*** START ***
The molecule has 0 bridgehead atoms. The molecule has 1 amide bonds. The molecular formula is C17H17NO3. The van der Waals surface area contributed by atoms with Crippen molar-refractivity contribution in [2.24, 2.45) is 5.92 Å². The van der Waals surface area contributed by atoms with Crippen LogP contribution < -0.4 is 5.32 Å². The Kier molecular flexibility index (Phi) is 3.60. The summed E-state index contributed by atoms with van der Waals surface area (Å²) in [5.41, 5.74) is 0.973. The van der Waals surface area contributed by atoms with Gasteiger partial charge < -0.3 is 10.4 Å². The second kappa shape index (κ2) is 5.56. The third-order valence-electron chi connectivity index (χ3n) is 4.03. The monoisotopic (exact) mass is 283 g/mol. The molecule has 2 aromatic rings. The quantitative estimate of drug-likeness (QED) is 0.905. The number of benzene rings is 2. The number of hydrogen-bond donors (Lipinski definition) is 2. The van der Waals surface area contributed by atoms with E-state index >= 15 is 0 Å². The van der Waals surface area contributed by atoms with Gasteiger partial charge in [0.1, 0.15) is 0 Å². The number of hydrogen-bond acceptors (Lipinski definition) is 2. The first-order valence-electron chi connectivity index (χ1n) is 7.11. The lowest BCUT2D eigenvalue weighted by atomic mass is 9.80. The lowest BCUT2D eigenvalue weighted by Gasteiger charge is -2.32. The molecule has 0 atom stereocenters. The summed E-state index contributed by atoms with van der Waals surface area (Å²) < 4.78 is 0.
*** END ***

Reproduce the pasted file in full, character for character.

The molecule has 0 bridgehead atoms. The molecule has 1 amide bonds. The molecular formula is C17H17NO3. The van der Waals surface area contributed by atoms with Crippen molar-refractivity contribution in [2.24, 2.45) is 5.92 Å². The van der Waals surface area contributed by atoms with Crippen LogP contribution < -0.4 is 5.32 Å². The Kier molecular flexibility index (Phi) is 3.60. The summed E-state index contributed by atoms with van der Waals surface area (Å²) in [5.41, 5.74) is 0.973. The van der Waals surface area contributed by atoms with Gasteiger partial charge < -0.3 is 10.4 Å². The second kappa shape index (κ2) is 5.56. The third-order valence-electron chi connectivity index (χ3n) is 4.03. The monoisotopic (exact) mass is 283 g/mol. The molecule has 2 aromatic rings. The quantitative estimate of drug-likeness (QED) is 0.905. The number of benzene rings is 2. The number of hydrogen-bond donors (Lipinski definition) is 2. The van der Waals surface area contributed by atoms with E-state index >= 15 is 0 Å². The van der Waals surface area contributed by atoms with Gasteiger partial charge in [0.1, 0.15) is 0 Å². The number of hydrogen-bond acceptors (Lipinski definition) is 2. The first-order valence-electron chi connectivity index (χ1n) is 7.11. The lowest BCUT2D eigenvalue weighted by atomic mass is 9.80. The lowest BCUT2D eigenvalue weighted by Gasteiger charge is -2.32. The molecule has 0 atom stereocenters. The summed E-state index contributed by atoms with van der Waals surface area (Å²) < 4.78 is 0.